Northup, a free man, had been separated from his wife and children for 12 years, having been kidnapped into slavery. Eliza was another slave, who had also been separated from her children after she was sold to a different master. These two had taken their separation very differently.
On the one hand, Northup took his separation from his family quietly. Although on the first day he said that he cried until he could cry no more, after that, he seemed none worse for the wear. Of course, he still missed his family a lot, but he still felt that God would provide a way for him to go back to his family.
On the other hand, Eliza, once separated, was constantly in grief. Even though she had lost her kids, she never stopped thinking and talking about them. As Northup said, “Eliza never after saw or heard of Emily or Randall. Day nor night, however, were they ever absent from her memory. In the cotton field, in the cabin, always and everywhere, she was talking of them—often to them, as if they were actually present. Only when absorbed in that illusion, or asleep, did she ever have a moment’s comfort afterwards.”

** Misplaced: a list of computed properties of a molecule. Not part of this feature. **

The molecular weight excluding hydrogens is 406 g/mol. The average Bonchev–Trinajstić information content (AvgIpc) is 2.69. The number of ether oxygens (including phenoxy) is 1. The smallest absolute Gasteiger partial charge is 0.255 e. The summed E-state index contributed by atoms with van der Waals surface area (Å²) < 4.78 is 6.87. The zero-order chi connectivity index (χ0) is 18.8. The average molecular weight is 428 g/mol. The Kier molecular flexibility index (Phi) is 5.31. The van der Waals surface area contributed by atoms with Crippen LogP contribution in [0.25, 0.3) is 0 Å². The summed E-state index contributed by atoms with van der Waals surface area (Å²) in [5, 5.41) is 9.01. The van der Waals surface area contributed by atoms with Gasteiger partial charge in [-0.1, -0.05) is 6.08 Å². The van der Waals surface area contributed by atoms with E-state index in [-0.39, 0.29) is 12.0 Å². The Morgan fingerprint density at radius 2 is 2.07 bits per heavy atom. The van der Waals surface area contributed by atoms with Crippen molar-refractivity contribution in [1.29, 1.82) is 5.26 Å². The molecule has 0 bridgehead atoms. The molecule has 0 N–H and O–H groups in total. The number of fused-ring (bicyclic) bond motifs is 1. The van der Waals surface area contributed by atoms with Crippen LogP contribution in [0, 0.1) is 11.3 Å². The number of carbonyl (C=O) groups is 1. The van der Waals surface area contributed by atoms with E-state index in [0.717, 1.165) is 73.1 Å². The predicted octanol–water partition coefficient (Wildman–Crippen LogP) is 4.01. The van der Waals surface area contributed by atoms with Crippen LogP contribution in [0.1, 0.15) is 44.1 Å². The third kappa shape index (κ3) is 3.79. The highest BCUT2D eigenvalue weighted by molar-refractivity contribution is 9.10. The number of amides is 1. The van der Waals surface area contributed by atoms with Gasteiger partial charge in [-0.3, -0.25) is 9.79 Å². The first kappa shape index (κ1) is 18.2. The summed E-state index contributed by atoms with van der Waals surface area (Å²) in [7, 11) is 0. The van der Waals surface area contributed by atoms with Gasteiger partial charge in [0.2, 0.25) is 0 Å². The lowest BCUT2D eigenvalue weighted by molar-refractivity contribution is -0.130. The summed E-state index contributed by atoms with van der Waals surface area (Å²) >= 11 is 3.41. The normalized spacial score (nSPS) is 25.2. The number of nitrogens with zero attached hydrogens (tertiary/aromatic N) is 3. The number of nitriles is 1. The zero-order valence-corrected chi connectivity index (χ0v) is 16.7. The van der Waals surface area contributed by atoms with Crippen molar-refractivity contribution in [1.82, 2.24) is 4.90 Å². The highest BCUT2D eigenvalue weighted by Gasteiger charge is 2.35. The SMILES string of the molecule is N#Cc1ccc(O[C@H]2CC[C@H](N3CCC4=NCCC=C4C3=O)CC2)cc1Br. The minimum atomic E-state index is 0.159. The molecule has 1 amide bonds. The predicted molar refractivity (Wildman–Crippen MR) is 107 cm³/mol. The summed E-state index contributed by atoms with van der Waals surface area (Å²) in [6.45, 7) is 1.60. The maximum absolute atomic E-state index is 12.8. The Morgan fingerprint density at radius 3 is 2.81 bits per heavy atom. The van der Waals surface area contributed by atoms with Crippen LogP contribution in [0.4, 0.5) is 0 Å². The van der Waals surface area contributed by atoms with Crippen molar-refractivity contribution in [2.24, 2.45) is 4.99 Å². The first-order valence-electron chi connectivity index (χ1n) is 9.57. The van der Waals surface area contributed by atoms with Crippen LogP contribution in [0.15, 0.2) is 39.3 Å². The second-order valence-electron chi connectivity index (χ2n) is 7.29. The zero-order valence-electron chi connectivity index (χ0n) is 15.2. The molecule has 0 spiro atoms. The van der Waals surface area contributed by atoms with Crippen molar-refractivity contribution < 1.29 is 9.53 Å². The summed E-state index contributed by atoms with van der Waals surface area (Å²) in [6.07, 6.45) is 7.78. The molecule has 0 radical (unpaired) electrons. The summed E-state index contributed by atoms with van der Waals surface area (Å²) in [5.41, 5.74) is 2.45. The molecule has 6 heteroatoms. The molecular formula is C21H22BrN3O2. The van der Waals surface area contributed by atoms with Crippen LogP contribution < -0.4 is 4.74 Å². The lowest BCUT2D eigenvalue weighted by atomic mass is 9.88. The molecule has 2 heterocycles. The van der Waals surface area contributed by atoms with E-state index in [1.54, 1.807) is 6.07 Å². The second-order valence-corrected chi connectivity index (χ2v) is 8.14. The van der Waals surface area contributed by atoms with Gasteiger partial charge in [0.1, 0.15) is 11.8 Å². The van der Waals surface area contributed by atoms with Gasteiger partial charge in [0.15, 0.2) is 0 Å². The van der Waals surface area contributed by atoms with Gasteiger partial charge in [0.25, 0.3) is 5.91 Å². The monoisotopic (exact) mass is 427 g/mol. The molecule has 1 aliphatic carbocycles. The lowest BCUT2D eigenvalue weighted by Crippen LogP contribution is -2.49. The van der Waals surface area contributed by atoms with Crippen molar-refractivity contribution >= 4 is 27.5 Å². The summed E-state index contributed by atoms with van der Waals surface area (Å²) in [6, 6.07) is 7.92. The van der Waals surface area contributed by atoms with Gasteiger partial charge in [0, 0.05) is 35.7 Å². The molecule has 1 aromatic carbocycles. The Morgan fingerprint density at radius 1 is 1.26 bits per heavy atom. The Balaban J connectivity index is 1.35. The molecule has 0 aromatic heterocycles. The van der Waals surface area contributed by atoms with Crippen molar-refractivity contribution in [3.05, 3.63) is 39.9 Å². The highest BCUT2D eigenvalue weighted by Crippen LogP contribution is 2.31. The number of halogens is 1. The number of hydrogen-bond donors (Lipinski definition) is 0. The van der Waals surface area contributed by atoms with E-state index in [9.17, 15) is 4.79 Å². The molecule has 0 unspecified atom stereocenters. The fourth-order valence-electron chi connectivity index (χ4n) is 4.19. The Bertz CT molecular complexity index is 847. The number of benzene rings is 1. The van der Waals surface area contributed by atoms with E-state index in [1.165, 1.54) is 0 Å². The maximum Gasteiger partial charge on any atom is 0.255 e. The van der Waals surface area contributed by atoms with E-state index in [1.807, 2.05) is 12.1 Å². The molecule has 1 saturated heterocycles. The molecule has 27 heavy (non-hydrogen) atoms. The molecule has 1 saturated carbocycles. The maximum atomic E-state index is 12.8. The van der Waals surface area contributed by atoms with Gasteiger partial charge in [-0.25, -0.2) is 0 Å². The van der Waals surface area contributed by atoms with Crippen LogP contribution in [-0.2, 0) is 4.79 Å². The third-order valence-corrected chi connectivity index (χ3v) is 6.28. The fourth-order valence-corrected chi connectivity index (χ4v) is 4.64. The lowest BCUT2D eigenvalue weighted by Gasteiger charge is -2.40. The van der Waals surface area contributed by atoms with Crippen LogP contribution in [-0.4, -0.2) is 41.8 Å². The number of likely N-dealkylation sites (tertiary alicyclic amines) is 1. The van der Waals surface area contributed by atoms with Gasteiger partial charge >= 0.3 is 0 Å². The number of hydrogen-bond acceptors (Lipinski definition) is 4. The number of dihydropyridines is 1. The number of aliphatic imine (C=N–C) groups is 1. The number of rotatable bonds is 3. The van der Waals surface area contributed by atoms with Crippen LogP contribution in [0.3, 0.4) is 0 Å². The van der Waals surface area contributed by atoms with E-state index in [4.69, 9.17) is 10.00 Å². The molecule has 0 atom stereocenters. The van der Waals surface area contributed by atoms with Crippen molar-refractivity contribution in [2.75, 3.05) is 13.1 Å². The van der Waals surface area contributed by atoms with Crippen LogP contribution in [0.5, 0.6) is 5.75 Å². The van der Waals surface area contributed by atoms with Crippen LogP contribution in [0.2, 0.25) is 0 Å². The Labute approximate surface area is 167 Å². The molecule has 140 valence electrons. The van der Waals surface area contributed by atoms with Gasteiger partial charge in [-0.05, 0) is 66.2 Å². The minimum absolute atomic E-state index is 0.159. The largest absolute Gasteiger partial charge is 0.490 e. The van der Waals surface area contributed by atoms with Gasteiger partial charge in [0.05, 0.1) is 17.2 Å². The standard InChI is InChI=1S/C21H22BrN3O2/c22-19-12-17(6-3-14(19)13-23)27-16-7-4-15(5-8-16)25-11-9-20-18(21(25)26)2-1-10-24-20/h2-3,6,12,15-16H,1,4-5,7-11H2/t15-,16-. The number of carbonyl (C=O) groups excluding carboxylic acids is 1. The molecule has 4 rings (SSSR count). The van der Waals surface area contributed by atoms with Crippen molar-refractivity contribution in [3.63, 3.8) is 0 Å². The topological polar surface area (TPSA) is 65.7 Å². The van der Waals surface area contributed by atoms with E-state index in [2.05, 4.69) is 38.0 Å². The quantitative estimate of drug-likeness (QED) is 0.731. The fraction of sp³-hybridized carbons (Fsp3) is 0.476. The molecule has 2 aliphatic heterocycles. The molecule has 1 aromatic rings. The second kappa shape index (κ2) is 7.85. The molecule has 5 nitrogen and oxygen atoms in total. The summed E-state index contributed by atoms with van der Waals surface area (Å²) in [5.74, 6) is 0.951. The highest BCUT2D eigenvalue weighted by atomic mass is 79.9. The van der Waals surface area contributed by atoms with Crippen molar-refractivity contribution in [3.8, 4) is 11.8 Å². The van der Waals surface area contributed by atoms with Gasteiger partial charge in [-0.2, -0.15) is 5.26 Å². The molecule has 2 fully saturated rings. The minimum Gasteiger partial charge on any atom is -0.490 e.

They both were separated from their families in different ways. Northup was separated quickly, and without warning, while Eliza had known it was going to happen, but there was nothing she could do about it. I had never been in either situation, and so do not know which one was worse, but I do know that both are very taxing.
In the end, through his perseverance and resilience, Northup managed to reunite with his family once more, while Eliza, as Northup said, quickly died of grief. Both went through terrible ordeals and dealt with their situations very differently.